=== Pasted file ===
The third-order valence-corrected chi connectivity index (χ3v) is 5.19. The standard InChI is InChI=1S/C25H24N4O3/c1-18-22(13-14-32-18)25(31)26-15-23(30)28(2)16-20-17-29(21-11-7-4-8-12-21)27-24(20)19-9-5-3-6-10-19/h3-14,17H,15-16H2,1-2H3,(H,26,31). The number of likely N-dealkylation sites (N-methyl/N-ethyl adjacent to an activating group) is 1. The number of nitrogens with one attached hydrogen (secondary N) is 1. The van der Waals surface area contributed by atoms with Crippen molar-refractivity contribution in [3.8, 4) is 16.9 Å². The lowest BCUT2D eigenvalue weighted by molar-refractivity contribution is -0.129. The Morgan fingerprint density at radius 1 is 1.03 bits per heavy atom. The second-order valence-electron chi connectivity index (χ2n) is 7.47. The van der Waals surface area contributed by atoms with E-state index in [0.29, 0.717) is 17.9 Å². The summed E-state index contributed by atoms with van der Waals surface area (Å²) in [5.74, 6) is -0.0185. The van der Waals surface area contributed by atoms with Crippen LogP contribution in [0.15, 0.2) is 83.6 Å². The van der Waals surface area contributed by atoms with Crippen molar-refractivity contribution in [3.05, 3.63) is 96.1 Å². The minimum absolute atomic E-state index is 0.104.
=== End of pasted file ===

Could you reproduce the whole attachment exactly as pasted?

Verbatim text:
The third-order valence-corrected chi connectivity index (χ3v) is 5.19. The standard InChI is InChI=1S/C25H24N4O3/c1-18-22(13-14-32-18)25(31)26-15-23(30)28(2)16-20-17-29(21-11-7-4-8-12-21)27-24(20)19-9-5-3-6-10-19/h3-14,17H,15-16H2,1-2H3,(H,26,31). The number of likely N-dealkylation sites (N-methyl/N-ethyl adjacent to an activating group) is 1. The number of nitrogens with one attached hydrogen (secondary N) is 1. The van der Waals surface area contributed by atoms with Crippen molar-refractivity contribution in [3.8, 4) is 16.9 Å². The lowest BCUT2D eigenvalue weighted by molar-refractivity contribution is -0.129. The Morgan fingerprint density at radius 1 is 1.03 bits per heavy atom. The second-order valence-electron chi connectivity index (χ2n) is 7.47. The van der Waals surface area contributed by atoms with E-state index in [0.29, 0.717) is 17.9 Å². The summed E-state index contributed by atoms with van der Waals surface area (Å²) in [5.74, 6) is -0.0185. The van der Waals surface area contributed by atoms with Crippen LogP contribution in [0.15, 0.2) is 83.6 Å². The van der Waals surface area contributed by atoms with Crippen molar-refractivity contribution in [3.05, 3.63) is 96.1 Å². The minimum absolute atomic E-state index is 0.104.